A special way of GBR
The symposium started with a brilliant session on bone augmentation, where Istvan Urban (Hungary) once again showed why he is a reference in vertical and horizontal bone augmentation. He wowed the audience with his “sausage technique”, which might be described as a specific technique in Guided Bone Regeneration (GBR) with a barrier membrane and bone grafting material. He explained his selection criteria for the latter, mentioned the important anatomical landmarks to watch out for and went through the surgical procedures. The very lively discussions with the audience were moderated by Tang Junbo and Ji Ping (both China).
Soft tissue – a game changer
Francesco Cairo (Italy) then shared some of his insights on soft tissue augmentation around natural teeth and implants. Clinical decision-making for the right procedure depends on the number of teeth or implants with gingival recession, the depth of the recession, the width of the remaining keratinised gingiva on the receding root side and the exposure of the root surface. The presence of a periodontal membrane around natural teeth, with a richer blood supply to the soft tissues than implants, allows complex root surface coverage to reposition the gingiva, whereas implants often require bone augmentation prior to soft tissue augmentation. Li Dehua (China) followed with a presentation on peri-implant keratinised tissue gain after bone augmentation. He discussed the significance of peri-implant keratinised mucosa on tissue health and marginal bone level stability and stated that a keratinised mucosa width of less than 2 mm increases patient discomfort, compromises oral hygiene maintenance and increases the risk of peri-implantitis. Surgical techniques using free gingival graft have the best results, but mean more pain and discomfort for the patient.
What, when and how…
Next on stage were Daniel Thoma (Switzerland) and Man Yi (China) with their impressive lectures on how to treat extraction sockets. Daniel Thoma specifically lectured on ridge preservation and the timing of implant placement, whereas Man Yi discussed the question of when grafting might be indicated during immediate implant placement.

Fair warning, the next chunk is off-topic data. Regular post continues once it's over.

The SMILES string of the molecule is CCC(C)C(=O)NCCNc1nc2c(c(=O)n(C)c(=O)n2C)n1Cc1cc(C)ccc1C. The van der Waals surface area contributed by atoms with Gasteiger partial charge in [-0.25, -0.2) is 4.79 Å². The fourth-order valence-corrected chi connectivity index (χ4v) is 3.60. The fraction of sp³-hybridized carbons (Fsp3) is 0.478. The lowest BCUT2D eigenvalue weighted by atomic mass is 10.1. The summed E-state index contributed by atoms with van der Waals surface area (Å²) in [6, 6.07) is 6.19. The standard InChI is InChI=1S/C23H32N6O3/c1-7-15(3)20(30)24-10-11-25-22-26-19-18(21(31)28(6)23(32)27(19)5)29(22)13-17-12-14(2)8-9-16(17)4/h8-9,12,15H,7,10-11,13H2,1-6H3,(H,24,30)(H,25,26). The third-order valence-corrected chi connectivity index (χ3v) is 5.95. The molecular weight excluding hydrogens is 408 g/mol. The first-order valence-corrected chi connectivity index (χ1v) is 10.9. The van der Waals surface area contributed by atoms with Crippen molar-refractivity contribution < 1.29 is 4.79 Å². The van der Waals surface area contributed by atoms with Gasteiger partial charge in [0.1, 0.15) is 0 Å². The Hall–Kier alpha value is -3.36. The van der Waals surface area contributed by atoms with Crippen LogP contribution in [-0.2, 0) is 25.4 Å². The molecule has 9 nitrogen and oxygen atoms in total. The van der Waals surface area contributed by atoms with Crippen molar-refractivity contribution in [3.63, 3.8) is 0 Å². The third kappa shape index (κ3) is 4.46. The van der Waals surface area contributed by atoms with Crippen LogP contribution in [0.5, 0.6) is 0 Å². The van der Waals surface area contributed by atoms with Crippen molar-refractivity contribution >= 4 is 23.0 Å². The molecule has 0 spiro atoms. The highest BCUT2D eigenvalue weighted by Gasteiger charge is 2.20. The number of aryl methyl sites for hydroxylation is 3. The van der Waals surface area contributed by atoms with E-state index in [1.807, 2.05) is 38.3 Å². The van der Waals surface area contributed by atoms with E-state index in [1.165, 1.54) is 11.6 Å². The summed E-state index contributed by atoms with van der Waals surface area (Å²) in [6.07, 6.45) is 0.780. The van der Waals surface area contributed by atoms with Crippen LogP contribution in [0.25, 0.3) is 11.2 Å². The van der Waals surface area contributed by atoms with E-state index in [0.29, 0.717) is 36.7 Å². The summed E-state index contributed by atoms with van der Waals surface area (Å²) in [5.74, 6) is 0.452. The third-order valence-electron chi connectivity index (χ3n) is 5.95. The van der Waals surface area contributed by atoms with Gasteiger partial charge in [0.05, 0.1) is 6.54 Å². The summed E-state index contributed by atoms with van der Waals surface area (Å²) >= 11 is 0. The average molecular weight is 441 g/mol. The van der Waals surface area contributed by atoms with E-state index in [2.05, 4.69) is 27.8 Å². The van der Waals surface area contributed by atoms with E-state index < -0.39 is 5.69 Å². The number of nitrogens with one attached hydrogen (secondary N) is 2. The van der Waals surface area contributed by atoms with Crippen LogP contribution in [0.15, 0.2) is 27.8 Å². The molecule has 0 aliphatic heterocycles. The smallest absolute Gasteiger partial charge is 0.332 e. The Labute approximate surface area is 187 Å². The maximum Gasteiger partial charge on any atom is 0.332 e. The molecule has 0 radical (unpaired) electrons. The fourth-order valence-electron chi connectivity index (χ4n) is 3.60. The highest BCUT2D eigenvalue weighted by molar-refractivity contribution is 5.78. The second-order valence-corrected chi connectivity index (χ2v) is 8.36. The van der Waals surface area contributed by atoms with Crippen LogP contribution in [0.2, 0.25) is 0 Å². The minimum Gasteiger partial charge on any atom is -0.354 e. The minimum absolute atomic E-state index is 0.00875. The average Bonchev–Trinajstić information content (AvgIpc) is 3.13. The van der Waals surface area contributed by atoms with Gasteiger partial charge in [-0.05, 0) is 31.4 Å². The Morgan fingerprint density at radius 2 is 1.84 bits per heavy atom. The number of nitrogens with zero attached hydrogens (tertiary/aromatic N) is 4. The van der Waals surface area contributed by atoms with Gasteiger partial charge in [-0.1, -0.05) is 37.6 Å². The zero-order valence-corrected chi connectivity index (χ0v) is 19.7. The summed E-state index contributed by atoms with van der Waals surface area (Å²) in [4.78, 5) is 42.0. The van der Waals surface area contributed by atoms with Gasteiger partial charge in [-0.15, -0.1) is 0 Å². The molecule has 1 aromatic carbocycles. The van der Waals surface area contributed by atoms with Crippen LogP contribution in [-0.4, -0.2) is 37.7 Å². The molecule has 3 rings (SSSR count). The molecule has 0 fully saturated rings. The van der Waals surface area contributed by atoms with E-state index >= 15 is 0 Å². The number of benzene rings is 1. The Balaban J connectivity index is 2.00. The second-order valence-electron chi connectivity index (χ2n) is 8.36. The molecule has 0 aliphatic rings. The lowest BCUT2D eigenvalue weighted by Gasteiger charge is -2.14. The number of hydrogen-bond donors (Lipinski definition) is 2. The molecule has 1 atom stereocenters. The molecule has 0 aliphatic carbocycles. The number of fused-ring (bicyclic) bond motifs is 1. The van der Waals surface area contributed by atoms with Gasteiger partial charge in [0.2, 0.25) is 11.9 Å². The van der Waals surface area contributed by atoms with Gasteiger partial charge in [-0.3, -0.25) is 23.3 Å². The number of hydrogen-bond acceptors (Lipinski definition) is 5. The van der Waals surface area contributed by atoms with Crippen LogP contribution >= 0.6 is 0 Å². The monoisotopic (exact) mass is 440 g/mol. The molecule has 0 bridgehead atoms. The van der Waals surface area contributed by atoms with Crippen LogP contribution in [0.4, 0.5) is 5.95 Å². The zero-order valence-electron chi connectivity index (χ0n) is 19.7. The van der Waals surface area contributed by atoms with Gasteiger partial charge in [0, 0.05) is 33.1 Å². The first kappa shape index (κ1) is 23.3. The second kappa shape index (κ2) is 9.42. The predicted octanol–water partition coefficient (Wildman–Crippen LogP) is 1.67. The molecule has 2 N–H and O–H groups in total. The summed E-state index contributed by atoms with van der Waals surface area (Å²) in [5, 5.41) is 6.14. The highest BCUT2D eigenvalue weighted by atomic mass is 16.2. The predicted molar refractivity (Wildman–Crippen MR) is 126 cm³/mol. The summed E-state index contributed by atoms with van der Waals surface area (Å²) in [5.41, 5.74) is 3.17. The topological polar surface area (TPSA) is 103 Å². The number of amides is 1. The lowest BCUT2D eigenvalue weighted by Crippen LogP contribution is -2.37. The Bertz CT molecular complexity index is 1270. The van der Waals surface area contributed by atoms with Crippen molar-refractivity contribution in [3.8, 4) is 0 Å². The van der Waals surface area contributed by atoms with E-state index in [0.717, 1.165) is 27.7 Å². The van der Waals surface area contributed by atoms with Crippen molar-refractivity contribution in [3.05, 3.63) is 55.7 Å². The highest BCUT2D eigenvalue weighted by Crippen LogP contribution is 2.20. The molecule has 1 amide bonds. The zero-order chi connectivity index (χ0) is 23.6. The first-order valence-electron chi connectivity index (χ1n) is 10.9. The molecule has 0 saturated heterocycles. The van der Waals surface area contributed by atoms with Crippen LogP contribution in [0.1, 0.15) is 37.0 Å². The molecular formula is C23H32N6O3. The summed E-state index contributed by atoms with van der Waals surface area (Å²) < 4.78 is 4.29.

The afternoon sessions consisted of case presentations by Istvan Urban and Fan Zheng (China) for bone regeneration, while Daniel Thoma and Zhou Wenjuan (China) each showed their cases for soft tissue regeneration.
Raising complexity under difficult conditions
These sessions were followed by an overview on peri-implantitis, its risk factors and treatment options, given by Daniele Cardaropoli (Italy) and Lai Hongchang (China). Dental plaque is the most common risk factor followed by smoking, iatrogenic factors as well as the lack of sufficient keratinised soft tissue. Cardaropoli later showed some cases illustrating the different treatment options.
The symposium concluded with possibly the most challenging topic, namely bone reconstruction in the aesthetic zone, by Ueli Grunder (Switzerland) and Su Yucheng (China). Grunder emphasised the importance of bone augmentation in the buccal area to ensure the presence of a papilla, which is particularly important in the aesthetic zone. According to him the predictability of the outcome depends on flap design, implant position, GBR technique and flap adaptation.
All in all, despite short-term changes due to the pandemic, it was possible to successfully carry out this high-calibre programme in a combination of face-to face event, live broadcasting and video recording.